But there’s every reason for political reporters to follow the lead of the AP and the outlets it cites here, and do what they can to force housing onto the candidates’ agenda. (That goes for coverage of the incumbent in the White House, too.) Partly that’s because of the human suffering and the damage to local and regional economies that results directly from the foreclosure epidemic. More broadly, it’s because the housing crisis is inextricably linked to our ongoing economic struggles. When the bubble popped, a whole lot of people discovered they weren’t as rich as they’d thought, and found their mortgage debt—incurred during the boom years—looming larger than they’d anticipated. Even people who weren’t at immediate risk of foreclosure have sharply cut back on consumer spending to focus on “deleveraging”; that sucks money out of the economy, contributing to widespread job losses from which we’ve yet to recover. Meanwhile, with prices still falling and access to credit for prospective buyers extraordinarily tight, we’re witnessing a historic collapse in new homebuilding, which devastates the construction sector.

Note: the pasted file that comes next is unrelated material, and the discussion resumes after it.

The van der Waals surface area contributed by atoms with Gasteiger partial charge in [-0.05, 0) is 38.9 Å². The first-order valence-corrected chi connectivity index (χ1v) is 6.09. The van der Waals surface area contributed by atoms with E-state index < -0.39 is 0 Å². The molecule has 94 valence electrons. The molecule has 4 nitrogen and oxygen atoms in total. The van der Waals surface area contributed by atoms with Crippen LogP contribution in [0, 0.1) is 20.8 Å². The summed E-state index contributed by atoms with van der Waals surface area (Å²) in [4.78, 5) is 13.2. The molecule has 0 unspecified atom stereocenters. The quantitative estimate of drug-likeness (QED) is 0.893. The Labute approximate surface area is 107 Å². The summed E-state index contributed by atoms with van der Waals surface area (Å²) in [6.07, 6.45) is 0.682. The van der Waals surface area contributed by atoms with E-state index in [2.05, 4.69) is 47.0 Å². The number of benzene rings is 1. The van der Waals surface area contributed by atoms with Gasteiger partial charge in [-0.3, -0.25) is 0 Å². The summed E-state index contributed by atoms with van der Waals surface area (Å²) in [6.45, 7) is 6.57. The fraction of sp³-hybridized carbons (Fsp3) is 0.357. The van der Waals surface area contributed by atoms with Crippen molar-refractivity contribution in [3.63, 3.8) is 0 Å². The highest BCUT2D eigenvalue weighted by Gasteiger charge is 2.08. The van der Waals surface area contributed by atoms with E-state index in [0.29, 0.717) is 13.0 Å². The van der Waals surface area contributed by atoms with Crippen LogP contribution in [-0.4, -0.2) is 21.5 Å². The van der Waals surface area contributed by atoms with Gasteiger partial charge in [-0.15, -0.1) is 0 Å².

It’s true that there are different ways to try to address this debt overhang and restore demand, some of which don’t depend on housing-specific policies. For example, liberal blogger Matt Yglesias recently wrote that he’s not enthusiastic about “targeted debt relief” because it raises “fairness, moral hazard, and time-consistency problems”—that is, all the things that make the politics of housing hideous—“that can be avoided with broader based stimulative ideas.” Instead, Yglesias is a persistent proponent of suddenly fashionable NGDP targeting, an approach to monetary policy that aims for real growth but will tolerate higher inflation, which serves as untargeted debt relief.
While that sort of approach isn’t targeted to distressed homeowners or mortgage debt, it’s responsive to the ways in which the housing crisis is weighing down the U.S. economy. That’s not something that can be said, at this point, of the plans (or non-plans) offered by the GOP contenders. Good catch by the AP, and let’s see more of this over the course of the campaign.